Call for more heart screenings for people playing sport
One of Britain's top heart doctors says he thinks anyone playing sport regularly should be screened for heart defects.
At the moment only top flight athletes are forced to be tested.
Sanjay Sharma is a professor of cardiology at St George's Hospital in south London.
"We know that one in 300 young people in the United Kingdom harbour a condition that potentially could cause cardiac arrest," he said.
"People who exercise intensively are three times at greater risk than people who don't exercise. Everybody should be treated the same."
Cardiac Risk In The Young is a charity for young people who have heart conditions.
They hold screening events across the country where the test is performed for £35.
Usually they are booked up one week in advance but the charity says that since Fabrice Muamba collapsed on the football pitch they have been inundated with people wanting to be screened.
"If we look at sudden deaths or sudden cardiac arrests in young people we find that 40% occur in people under 18," said Sanjay.
"We can't just say this happens to the most elite."
The Department of Health said: "It's not recommended offering a national heart screening programme to young adults.
"There is a considerable risk either of false positives, or of having heart problems that tests do not pick up.
"This is kept under review and the committee will consider its advice again this year."
Sanjay says this should be paid for by parents.
"The government have enough problems with coronary artery disease and heart failure. I think this sort of thing should be self-funded by parents, or by athletes or their clubs."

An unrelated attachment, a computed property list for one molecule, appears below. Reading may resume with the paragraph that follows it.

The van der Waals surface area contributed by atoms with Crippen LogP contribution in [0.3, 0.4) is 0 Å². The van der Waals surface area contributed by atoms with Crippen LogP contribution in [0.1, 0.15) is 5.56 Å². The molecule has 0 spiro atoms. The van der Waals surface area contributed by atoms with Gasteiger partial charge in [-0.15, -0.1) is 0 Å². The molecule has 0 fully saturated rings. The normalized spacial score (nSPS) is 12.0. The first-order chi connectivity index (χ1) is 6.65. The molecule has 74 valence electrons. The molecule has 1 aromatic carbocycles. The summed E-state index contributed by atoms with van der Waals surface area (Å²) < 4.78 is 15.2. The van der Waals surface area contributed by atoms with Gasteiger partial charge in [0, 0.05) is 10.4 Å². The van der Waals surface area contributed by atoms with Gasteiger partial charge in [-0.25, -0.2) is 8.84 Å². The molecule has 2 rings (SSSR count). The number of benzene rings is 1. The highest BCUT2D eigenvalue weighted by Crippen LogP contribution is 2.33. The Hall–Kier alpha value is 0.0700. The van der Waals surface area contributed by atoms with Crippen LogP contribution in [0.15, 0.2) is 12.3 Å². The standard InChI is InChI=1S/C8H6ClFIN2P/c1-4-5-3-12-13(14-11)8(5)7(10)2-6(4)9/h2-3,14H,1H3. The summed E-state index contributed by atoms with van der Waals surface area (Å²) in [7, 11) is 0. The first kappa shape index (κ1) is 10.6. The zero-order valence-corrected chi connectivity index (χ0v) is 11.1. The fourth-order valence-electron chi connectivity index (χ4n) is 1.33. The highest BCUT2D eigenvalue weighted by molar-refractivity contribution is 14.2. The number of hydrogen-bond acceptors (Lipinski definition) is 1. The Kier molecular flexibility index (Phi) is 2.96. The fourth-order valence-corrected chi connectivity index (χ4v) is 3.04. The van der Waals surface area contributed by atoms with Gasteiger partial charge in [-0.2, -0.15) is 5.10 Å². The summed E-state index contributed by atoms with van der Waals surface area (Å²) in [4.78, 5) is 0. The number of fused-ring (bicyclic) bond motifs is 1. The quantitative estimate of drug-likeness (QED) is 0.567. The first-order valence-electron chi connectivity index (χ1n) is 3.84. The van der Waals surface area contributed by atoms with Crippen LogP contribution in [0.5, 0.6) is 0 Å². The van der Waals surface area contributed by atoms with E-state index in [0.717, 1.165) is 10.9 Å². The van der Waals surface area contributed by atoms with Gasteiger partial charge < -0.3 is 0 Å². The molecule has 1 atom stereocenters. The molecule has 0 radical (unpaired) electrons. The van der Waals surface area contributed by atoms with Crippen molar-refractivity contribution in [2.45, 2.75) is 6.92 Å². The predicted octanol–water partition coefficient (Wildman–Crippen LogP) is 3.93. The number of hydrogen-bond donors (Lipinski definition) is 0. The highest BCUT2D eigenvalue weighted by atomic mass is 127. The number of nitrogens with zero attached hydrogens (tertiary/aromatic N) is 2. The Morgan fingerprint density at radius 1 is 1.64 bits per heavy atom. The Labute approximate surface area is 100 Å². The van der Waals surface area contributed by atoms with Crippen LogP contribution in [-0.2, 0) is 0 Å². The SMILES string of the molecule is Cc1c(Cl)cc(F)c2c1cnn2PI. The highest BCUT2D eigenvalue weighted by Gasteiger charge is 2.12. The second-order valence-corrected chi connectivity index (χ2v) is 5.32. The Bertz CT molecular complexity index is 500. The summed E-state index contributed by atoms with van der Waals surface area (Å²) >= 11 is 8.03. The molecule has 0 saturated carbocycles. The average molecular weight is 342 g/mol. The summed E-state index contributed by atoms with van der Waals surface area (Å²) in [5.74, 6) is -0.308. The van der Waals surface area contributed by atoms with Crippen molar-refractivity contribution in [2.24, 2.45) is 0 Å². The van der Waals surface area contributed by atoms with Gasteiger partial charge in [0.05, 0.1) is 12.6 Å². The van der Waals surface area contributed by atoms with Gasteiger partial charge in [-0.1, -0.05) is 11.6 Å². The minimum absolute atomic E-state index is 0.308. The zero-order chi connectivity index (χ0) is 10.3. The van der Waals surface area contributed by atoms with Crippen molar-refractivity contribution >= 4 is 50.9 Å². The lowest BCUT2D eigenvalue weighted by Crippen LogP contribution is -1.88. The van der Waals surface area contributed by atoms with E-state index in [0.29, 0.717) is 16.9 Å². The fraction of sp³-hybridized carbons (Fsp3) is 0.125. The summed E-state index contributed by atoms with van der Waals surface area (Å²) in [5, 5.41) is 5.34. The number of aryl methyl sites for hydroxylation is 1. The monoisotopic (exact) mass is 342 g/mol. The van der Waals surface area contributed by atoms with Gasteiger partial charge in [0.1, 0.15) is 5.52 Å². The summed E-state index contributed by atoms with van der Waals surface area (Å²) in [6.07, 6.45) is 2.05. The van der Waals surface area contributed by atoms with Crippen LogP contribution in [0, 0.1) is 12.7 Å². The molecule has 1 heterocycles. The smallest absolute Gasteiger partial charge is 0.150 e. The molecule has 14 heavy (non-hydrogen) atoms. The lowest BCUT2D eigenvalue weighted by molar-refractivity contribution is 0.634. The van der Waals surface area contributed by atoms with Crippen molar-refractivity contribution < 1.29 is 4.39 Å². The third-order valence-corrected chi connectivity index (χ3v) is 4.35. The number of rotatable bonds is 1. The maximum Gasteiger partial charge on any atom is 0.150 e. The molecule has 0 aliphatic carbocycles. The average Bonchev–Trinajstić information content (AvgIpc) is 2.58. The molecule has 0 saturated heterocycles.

Fabrice Muamba had been screened and no abnormalities showed up on his scan.
It wasn't the same story for 20-year-old James Doherty, who suffered a cardiac arrest.
They found that he had Wolff Parkinson White Syndrome, a condition where your heart can beat too fast.
"I was pretty much just trying to get out of lessons so it's pretty lucky that I did sign up," he said.
He is fine now but had to have surgery to fix his heart.
"It was pretty major," he said. "The first time the operation didn't work so I had to have it again.
"They tried some different things, I did it with local anaesthetic and I actually listened to my iPod while they were doing it. I had the Rocky soundtrack.
"I'm a Tottenham fan. As soon as I heard the game I knew what it was.
"To think that could have been me, obviously not in the Premier League but playing football was scary.
"I'm living proof that scans can work. It saved my life."